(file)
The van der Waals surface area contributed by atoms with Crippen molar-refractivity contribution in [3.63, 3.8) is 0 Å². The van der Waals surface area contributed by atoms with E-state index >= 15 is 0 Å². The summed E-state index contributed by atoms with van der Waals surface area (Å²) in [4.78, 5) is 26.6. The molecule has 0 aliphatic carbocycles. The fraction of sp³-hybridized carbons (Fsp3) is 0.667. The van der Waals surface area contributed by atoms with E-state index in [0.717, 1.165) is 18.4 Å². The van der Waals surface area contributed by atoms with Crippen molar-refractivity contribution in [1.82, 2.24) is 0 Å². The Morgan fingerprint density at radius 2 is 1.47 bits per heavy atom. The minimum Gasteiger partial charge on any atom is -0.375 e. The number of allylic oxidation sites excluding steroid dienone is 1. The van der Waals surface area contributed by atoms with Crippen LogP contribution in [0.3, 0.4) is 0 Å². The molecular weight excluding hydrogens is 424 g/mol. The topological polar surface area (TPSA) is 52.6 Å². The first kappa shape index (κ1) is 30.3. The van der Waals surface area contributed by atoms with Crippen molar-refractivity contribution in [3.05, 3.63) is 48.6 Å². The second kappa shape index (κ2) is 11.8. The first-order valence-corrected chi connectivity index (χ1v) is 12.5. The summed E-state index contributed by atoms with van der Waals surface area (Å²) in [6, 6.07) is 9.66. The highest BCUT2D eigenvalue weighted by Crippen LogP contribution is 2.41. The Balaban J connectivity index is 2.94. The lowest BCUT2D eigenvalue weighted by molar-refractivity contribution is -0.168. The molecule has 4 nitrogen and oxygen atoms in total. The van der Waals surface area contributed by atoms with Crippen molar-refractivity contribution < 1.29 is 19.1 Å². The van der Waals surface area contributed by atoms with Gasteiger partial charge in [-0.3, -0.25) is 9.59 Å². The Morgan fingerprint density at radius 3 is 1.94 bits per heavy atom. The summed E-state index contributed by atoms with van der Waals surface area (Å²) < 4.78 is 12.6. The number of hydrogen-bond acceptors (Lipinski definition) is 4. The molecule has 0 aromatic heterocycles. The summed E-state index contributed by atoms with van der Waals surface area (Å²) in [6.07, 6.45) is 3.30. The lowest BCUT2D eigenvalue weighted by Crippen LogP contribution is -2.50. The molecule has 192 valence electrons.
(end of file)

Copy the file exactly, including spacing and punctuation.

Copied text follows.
The van der Waals surface area contributed by atoms with Crippen molar-refractivity contribution in [3.63, 3.8) is 0 Å². The van der Waals surface area contributed by atoms with E-state index >= 15 is 0 Å². The summed E-state index contributed by atoms with van der Waals surface area (Å²) in [4.78, 5) is 26.6. The molecule has 0 aliphatic carbocycles. The fraction of sp³-hybridized carbons (Fsp3) is 0.667. The van der Waals surface area contributed by atoms with E-state index in [0.717, 1.165) is 18.4 Å². The van der Waals surface area contributed by atoms with Crippen molar-refractivity contribution in [1.82, 2.24) is 0 Å². The Morgan fingerprint density at radius 2 is 1.47 bits per heavy atom. The minimum Gasteiger partial charge on any atom is -0.375 e. The number of allylic oxidation sites excluding steroid dienone is 1. The van der Waals surface area contributed by atoms with Crippen LogP contribution in [0.3, 0.4) is 0 Å². The molecular weight excluding hydrogens is 424 g/mol. The topological polar surface area (TPSA) is 52.6 Å². The first kappa shape index (κ1) is 30.3. The van der Waals surface area contributed by atoms with Crippen molar-refractivity contribution in [3.05, 3.63) is 48.6 Å². The second kappa shape index (κ2) is 11.8. The first-order valence-corrected chi connectivity index (χ1v) is 12.5. The summed E-state index contributed by atoms with van der Waals surface area (Å²) in [6, 6.07) is 9.66. The highest BCUT2D eigenvalue weighted by Crippen LogP contribution is 2.41. The Balaban J connectivity index is 2.94. The lowest BCUT2D eigenvalue weighted by molar-refractivity contribution is -0.168. The molecule has 4 nitrogen and oxygen atoms in total. The van der Waals surface area contributed by atoms with Crippen molar-refractivity contribution < 1.29 is 19.1 Å². The van der Waals surface area contributed by atoms with Gasteiger partial charge in [-0.3, -0.25) is 9.59 Å². The Morgan fingerprint density at radius 3 is 1.94 bits per heavy atom. The summed E-state index contributed by atoms with van der Waals surface area (Å²) < 4.78 is 12.6. The number of hydrogen-bond acceptors (Lipinski definition) is 4. The molecule has 0 aromatic heterocycles. The summed E-state index contributed by atoms with van der Waals surface area (Å²) in [6.07, 6.45) is 3.30. The lowest BCUT2D eigenvalue weighted by Crippen LogP contribution is -2.50. The molecule has 192 valence electrons.